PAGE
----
organizations are realizing that need to revise their performance management
systems so you'll likely experience a range of models and systems over the
course of your career as a manager you'll need to utilize the current
system in place at your organization but I think it's always a good idea for you
to stay informed about best practices in performance management
because it can guide how you implement your
system or even how you advocate for needed change some of my favorite
sources of information are the Human Resources Leadership Council the Society
for Human Resource Management Harvard Business Review and Burson by Deloitte
to be an effective manager I recommend that you use the following strategies
first become informed about your organization's process for performance
management and do so as early as you can if they offer training attend it right
away many managers wait until they must complete an annual review but that's
actually 12 months too late performance management is something you
should be doing every week with all of your employees if they don't offer a
training or if you still have questions make an appointment with the appropriate
person in HR ultimately the performance process offers legal protection to both
employees and the organization the manager is the person responsible for
implementing it appropriately and accurately no pressure or anything
second create your own method for organizing key information consider how
you'll track and measure each employees progress throughout the year perhaps
design your own forum for one-on-one meetings or agendas for team meetings
that helps you align the day-to-day work with performance management be sure to
explore the features that an online system might offer you or other online
tools that can help you third be transparent with your employees share
with them all you can about the process discuss how and when their performance
will be assessed how you'll support them in being successful and how it relates
to compensation and career opportunities no employee should ever be surprised
during their annual review I recommend doing this in a group setting so that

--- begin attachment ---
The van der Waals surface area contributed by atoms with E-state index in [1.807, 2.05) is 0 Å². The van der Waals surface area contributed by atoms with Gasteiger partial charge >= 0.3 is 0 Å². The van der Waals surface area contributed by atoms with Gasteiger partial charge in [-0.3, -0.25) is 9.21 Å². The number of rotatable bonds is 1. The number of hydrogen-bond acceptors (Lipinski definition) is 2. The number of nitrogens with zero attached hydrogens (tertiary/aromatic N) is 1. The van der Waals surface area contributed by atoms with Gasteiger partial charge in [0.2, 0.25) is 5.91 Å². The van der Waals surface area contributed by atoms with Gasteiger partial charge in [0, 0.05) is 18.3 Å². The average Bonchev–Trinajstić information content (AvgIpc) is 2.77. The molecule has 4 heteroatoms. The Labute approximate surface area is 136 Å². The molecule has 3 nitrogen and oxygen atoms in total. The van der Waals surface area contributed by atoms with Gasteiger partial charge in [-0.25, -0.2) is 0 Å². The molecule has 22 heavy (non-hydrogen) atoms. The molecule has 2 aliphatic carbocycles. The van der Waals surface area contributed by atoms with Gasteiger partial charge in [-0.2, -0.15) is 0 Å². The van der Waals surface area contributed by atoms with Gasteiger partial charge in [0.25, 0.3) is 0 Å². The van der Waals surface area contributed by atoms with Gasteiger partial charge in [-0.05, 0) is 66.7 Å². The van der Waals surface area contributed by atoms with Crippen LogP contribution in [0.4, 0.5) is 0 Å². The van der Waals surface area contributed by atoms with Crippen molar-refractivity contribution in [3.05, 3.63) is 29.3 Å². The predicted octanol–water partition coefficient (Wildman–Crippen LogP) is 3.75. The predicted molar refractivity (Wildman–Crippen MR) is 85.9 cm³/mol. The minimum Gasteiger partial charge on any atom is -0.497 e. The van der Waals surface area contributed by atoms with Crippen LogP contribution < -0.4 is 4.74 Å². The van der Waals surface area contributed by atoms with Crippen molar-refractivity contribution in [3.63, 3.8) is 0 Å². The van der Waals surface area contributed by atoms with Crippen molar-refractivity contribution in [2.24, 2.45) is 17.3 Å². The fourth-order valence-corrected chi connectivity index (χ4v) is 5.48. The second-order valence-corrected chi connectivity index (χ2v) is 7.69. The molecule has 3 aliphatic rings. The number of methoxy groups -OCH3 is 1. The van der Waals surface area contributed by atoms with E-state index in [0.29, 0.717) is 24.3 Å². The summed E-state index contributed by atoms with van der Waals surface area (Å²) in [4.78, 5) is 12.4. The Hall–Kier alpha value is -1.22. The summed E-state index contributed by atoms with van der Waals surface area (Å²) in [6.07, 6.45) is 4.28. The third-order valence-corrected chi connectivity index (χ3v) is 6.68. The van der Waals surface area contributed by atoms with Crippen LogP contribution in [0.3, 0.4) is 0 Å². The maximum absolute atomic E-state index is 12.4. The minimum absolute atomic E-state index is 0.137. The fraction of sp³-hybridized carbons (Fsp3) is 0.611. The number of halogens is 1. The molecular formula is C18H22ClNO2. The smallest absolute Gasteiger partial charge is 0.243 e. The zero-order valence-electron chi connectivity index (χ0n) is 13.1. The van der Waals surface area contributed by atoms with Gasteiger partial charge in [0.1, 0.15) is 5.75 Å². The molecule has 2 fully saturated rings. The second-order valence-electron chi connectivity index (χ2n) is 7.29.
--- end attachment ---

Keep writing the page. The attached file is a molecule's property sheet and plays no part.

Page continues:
everyone hears the same thing at the same time it not only saves you from
repeating yourself it also helps the team know that they're all held to the
same process and standards in the rest of this chapter we're going to look at
more parts of the performance management process and how you can use various
tools to maximize your success as a manager true or false your role is someone's
manager starts their first day of work actually it's false it begins the minute
you post a position for hire the part that says reports – identifies you as
their supervisor and the person who is responsible for the performance
management process the Job Description outlines important aspects of their
duties and responsibilities and usually includes other key elements of the
performance process such as expected quotations and compensation and it's
likely that you'll ultimately participate in interviewing the top
candidates assessing their skills and abilities which will lead to a hiring
decision and a formal offer of employment hiring and onboarding your
employees is the beginning of your professional relationship and you want
to start off strong let's look at how first make sure you use best practices
in hiring ultimately you want to hire the right person for the job someone who
has the skills to be successful and will grow from the opportunity the hiring
process should be designed to help you assess key aspects of each candidate's
competence as well as how they'll contribute to the daily work environment
of your team second follow established procedures and practices if you have an
HR department they'll likely guide and oversee some aspects of the hiring
process so be sure you attend any training available to you employee laws
have gotten very complex over the years and your colleagues in HR work hard to
help you and other managers be successful but you have to listen to
their guidance one inappropriate question during an interview like are
you married not only opens your organization up to a lawsuit but it can
often cost you a good candidate who might question your competency since you
didn't know better third put in the time and energy to lead a great hiring
process hiring is a two-way street you're evaluating the candidate but the
candidate is also seeing if they want to work for your organization
and specifically you take this process seriously I know that you might be busy
but don't make the mistakes that many managers do which is to treat interviews
as an interruption in their day schedule time to review applications create
thoughtful questions and assess the candidates make sure you come to the
meeting with an attitude of respect and openness after all first
impressions matter on both sides of the desk the hiring process takes time and
energy but consider it an investment in building a great team the more care and
thought you put into the hiring process the more it will pay off down the road
in productive employees and collaborative teams a vital part of any performance